* We come to Seattle with peaceful intent and urge all others who plan to be there -- including demonstrators, delegates, and police officers -- to refrain from violence -- in speech or action against people or property. We will do all we can to defuse tensions and ensure a free and

open exchange of views.

* While we are critical of economic globalization as it is currently being implemented, we have also done the hard work of developing practical alternatives. We have developed sound policy options across a broad range of globalization issues and are prepared to describe them in

detail to the media, delegates, and the public.

* We both challenge globalization's advocates to debate the issues openly and at length. We also challenge them to open their deliberations to the broader public whose lives and livelihoods will be profoundly affected by the decisions of the WTO and other global financial institutions.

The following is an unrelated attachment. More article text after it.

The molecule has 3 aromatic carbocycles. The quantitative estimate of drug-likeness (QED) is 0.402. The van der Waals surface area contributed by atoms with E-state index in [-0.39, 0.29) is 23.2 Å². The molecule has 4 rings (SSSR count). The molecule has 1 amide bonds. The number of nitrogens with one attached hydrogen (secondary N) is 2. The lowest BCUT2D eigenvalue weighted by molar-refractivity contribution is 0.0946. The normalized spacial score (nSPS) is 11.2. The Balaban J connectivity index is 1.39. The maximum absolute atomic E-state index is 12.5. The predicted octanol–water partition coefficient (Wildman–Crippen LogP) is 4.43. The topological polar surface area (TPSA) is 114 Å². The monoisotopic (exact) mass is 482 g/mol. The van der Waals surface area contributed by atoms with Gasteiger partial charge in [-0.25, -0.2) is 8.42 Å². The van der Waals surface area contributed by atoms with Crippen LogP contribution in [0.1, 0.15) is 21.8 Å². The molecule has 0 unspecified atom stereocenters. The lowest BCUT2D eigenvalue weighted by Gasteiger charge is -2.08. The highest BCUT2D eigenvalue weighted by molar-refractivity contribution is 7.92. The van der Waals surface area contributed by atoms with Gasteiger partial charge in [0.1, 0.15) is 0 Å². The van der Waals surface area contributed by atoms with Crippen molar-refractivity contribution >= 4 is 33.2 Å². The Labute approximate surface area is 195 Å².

Through your communications with your organizations and networks

and your media appearances (including those arranged by the Mainstream Media Project), you will have many opportunities to discuss the events in Seattle before, during, and after the summit. Expectations have a powerful influence on outcomes.If you are concerned about the expectations of violence and mayhem being voiced in the media and elsewhere in advance of the event, you may wish to use these venues to help shift perceptions.This is a moment of exceptional opportunity. If we use it well, Seattle will represent a quantum leap in our ability to cooperate and communicate as a unified movement. If we do not, our ability to influence the debate and the reshaping of global institutions will be greatly diminished.

With best wishes,

Mark Sommer Director, The Mainstream Media Project

Mark Sommer, Director Mainstream Media Project 854 9th St. Suite B Arcata, CA 95521 PH 707-826-9111 FAX 707-826-9112 msommer at